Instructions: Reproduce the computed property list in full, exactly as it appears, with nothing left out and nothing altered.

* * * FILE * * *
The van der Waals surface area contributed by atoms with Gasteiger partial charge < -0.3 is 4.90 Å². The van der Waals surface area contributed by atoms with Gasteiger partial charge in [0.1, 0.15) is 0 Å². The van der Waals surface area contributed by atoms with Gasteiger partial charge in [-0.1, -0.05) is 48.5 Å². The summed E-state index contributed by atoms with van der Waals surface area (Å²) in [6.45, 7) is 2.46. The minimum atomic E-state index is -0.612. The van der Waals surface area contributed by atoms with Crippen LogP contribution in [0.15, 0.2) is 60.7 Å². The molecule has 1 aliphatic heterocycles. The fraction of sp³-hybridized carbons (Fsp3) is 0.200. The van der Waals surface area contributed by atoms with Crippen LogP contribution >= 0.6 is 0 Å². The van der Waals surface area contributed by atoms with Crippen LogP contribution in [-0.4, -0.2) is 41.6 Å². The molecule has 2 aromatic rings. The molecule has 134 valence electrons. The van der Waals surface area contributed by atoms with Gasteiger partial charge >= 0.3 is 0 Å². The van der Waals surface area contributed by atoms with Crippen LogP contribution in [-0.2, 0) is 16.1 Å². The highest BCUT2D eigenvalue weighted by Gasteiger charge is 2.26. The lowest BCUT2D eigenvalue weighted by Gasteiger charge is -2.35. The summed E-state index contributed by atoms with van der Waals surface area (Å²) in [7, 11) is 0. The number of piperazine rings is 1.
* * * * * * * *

The van der Waals surface area contributed by atoms with Gasteiger partial charge < -0.3 is 4.90 Å². The van der Waals surface area contributed by atoms with Gasteiger partial charge in [0.1, 0.15) is 0 Å². The van der Waals surface area contributed by atoms with Gasteiger partial charge in [-0.1, -0.05) is 48.5 Å². The summed E-state index contributed by atoms with van der Waals surface area (Å²) in [6.45, 7) is 2.46. The minimum atomic E-state index is -0.612. The van der Waals surface area contributed by atoms with Crippen LogP contribution in [0.15, 0.2) is 60.7 Å². The molecule has 1 aliphatic heterocycles. The fraction of sp³-hybridized carbons (Fsp3) is 0.200. The van der Waals surface area contributed by atoms with Crippen LogP contribution >= 0.6 is 0 Å². The van der Waals surface area contributed by atoms with Crippen LogP contribution in [-0.4, -0.2) is 41.6 Å². The molecule has 2 aromatic rings. The molecule has 134 valence electrons. The van der Waals surface area contributed by atoms with Gasteiger partial charge >= 0.3 is 0 Å². The van der Waals surface area contributed by atoms with Crippen LogP contribution in [-0.2, 0) is 16.1 Å². The highest BCUT2D eigenvalue weighted by Gasteiger charge is 2.26. The lowest BCUT2D eigenvalue weighted by Gasteiger charge is -2.35. The summed E-state index contributed by atoms with van der Waals surface area (Å²) in [7, 11) is 0. The number of piperazine rings is 1.